Tag Archives: mediterranean diet

Dear Cleveland Clinic: It’s food, not poison, for crying out loud!

30 Apr

Earth to Cleveland Clinic dietitians: please stop sharing your joyless, preachy, pinched-face, finger-wagging lectures about foods you consider to be evil. In a rush to convince the great unwashed out here to improve our daily diet, many so-called “experts” like you seem to believe that nagging and food-shaming are the most effective ways to change behaviour. Trust me, they are not.

Today, I offer two examples of dietary advice, one that I plan to not only ignore but publicly mock, as well as one terrific example (definitely not from Cleveland Clinic) that’s already printed and posted on my fridge door. Continue reading

A doctor discovers the heart-smart joys of eating vegan

8 Jul

by Carolyn Thomas  @HeartSisters

Dr. John Henning Schumann, who blogs at the always-intriguing Glass Hospital, is a general internist and medical educator at the University of Oklahoma School of Community Medicine. This year, he made a personal New Year’s resolution to become a vegetarian. Or a ‘mostly vegetarian’, as he calls it.

“I’ve been thinking about it for a long time, but with young children who love meat and don’t have the broadest palates, I think it’s important to feed them protein any way I can get it in them. Having passed 40, I’ve finally realized that I can no longer eat what I want with impunity. Further, as a doctor, I believe in practicing what I preach, and my legs could no longer straddle the gap between action and rhetoric.

“That, and I hit 192 pounds on the gym scale.  Continue reading

Here’s your basic heart-smart grocery shopping list

10 Feb


Lose 10 Pounds in 10 Days! Drop One Dress Size a Day!

Rapid weight loss can be so quick and easy – if you believe all those fad diet advertising claims. A fellow heart attack survivor, for example, tells of losing nine pounds in the past five days. She has accomplished this feat, she explains, thanks to a miracle diet she heard about while watching the Dr. Phil show on television.

Phil is always a font of reliable evidence-based health information. (I’m kidding about that last part, my heart sisters).

She was so inspired by this TV interview with a telegenic, fit and very convincing young author of yet another miracle diet book that she went out and bought the expensive best-seller, and says she is now “thrilled” with her resulting nine-pound weight loss results. She does confess, however, that she’s already had to “cheat” on the strict diet a few times in the past five days, and is “struggling” to stay on it so far, but she still seems thrilled nonetheless.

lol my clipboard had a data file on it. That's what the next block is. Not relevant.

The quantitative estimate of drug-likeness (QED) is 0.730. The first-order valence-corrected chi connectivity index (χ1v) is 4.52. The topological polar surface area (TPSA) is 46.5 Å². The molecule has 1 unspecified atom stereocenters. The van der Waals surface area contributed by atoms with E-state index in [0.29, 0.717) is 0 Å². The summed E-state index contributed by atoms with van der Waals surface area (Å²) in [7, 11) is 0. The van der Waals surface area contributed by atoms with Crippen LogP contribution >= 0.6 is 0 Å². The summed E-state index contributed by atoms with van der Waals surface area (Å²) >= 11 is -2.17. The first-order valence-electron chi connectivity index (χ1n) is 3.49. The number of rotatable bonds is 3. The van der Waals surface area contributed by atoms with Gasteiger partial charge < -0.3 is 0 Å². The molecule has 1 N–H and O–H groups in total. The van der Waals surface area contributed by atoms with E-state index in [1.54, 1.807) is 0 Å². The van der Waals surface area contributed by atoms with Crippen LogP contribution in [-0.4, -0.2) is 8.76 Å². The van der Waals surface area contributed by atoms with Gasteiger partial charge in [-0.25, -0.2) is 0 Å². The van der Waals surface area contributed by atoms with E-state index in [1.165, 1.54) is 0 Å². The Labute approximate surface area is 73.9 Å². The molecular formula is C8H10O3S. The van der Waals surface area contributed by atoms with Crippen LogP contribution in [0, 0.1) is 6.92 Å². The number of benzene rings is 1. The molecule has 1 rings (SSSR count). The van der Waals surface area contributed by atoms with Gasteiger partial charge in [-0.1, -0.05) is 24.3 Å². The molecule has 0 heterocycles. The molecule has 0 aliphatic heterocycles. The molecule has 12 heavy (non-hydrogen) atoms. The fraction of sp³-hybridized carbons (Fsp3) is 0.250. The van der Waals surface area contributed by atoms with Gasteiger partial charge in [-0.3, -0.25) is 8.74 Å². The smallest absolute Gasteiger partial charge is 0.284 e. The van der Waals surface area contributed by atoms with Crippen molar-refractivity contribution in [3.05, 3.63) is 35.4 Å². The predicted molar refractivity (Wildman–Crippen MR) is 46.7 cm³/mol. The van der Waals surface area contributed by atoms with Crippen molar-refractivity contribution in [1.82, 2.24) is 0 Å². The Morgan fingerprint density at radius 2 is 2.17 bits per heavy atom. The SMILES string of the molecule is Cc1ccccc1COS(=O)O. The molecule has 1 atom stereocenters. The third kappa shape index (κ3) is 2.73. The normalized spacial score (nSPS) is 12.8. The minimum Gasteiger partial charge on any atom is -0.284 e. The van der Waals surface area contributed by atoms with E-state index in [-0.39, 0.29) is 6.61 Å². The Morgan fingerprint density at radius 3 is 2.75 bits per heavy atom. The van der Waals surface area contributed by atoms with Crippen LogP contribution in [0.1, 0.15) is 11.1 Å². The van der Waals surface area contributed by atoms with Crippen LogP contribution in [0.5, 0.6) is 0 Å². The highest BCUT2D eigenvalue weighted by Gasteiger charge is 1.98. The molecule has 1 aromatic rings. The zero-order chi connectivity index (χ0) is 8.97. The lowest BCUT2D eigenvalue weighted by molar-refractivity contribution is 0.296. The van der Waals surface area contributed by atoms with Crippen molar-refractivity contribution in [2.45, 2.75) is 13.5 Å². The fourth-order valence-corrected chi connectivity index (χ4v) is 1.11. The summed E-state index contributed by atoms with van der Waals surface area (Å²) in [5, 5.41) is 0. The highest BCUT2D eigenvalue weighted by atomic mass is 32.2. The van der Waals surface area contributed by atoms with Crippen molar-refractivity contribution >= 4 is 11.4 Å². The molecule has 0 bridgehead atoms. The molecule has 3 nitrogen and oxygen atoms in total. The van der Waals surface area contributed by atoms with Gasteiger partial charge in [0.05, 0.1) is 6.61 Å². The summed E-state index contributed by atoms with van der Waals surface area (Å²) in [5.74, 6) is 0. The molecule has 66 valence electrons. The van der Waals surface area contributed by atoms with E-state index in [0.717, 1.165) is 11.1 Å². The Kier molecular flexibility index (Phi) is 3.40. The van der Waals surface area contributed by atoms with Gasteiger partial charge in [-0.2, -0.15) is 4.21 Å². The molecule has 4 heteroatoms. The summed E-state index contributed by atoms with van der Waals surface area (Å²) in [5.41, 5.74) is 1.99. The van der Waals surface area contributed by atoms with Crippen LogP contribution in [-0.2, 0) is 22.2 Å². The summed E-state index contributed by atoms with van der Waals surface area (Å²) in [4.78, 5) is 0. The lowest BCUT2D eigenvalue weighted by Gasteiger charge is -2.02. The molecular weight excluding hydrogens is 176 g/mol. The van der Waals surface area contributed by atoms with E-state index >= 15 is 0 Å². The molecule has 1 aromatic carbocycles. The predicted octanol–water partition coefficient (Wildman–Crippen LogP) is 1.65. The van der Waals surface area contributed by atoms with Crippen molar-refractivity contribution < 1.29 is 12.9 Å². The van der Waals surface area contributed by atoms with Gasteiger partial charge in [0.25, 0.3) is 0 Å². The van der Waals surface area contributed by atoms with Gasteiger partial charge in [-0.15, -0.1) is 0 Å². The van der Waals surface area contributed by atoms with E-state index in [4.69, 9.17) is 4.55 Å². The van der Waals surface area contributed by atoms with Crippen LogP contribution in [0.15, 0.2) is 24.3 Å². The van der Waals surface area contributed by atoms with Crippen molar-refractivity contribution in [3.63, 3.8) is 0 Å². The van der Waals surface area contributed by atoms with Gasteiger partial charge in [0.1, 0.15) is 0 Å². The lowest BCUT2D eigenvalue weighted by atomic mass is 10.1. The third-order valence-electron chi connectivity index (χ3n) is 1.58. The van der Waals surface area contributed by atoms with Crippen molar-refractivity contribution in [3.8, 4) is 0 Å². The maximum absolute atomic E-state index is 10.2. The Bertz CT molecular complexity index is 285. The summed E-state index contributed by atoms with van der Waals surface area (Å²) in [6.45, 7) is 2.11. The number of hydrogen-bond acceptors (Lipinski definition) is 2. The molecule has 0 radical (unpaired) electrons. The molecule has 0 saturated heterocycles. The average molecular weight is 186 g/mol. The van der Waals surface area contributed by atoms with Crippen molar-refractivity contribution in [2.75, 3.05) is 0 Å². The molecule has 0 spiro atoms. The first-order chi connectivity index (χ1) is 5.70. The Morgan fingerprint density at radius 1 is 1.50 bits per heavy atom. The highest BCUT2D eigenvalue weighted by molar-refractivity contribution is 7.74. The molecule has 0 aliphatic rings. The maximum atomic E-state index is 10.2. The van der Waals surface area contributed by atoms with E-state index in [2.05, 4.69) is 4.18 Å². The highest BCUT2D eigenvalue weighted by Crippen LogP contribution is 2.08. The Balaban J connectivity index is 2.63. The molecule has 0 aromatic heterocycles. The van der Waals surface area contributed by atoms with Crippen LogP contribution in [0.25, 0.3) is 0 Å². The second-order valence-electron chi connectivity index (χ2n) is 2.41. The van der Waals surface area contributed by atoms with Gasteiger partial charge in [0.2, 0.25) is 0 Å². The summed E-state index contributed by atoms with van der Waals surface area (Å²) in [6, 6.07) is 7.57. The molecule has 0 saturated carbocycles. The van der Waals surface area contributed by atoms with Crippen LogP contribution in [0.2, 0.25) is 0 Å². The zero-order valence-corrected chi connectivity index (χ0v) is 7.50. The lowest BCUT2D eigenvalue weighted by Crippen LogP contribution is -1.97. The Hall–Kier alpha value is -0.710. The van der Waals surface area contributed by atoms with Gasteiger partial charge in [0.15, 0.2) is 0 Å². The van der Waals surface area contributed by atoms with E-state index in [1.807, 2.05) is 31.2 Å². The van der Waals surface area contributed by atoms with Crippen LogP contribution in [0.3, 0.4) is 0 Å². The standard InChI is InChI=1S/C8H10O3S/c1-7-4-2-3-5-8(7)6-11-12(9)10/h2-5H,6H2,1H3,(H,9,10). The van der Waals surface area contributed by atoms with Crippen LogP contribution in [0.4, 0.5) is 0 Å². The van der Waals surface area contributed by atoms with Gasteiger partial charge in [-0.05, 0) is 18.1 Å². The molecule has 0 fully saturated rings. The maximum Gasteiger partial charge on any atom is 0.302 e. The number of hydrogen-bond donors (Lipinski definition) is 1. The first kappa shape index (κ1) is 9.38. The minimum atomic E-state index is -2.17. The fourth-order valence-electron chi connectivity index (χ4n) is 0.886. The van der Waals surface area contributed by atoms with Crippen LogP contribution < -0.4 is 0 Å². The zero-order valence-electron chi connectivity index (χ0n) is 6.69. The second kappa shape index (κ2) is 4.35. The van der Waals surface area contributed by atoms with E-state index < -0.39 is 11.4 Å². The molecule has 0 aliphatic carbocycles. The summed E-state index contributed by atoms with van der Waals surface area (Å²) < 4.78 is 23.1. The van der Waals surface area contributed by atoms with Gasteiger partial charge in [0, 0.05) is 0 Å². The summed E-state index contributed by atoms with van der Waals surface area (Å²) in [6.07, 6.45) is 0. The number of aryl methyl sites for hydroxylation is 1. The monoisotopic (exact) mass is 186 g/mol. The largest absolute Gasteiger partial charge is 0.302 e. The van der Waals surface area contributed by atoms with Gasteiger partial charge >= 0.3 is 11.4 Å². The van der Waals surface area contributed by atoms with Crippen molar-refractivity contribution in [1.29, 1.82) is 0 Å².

Trouble is, strict weight loss diets typically result in regaining that lost weight – and more.  Continue reading

Vegetarian-friendly religions

6 Nov

by Carolyn Thomas 

The well-known Mediterranean Diet recommended for optimal heart health calls for eating very little meat. Here in Canada, although our meat consumption is steadily decreasing according to Statistics Canada, we still average about 23.4 kilograms (about 52 pounds) of red meat per person per year. That puts us well behind the United States, Hungary, and Australia in total meat consumption.

But if you break it down into types of meat, people in Denmark eat more pork than anybody else in the world, Hong Kong leads chicken consumption, and, to nobody’s surprise, the Argentinians eat more beef.

So a heart-smart vegetarian in Buenos Aires might feel quite outnumbered, but elsewhere on earth would be among the majority.  An Apple A Day recently took a unique look at international vegetarianism and came up with some widespread religion-based connections.  Continue reading

Mediterranean Diet: it’s all Greek to me

24 Jun

food woman pizza hands

by Carolyn Thomas  ♥  @HeartSisters

The heart-healthy Mediterranean diet is not actually a diet – at least, not in the Celebrity-Endorsed, Bestseller-List, Miracle-Weight-Loss, Before-and-After-Photos, Dr. Oz-Featured, Fad Diet sense of the word ‘diet’.

In fact, according to The Journal of Nutrition, even the term ‘Mediterranean diet‘ (implying that all Mediterranean people eat the same) may be misleading.  The countries bordering the Mediterranean basin have different diets, traditions and cultures. The Mediterranean diet could more accurately be called the ‘Greek diet’, or – even more accurate – the Greek diet before 1960. Continue reading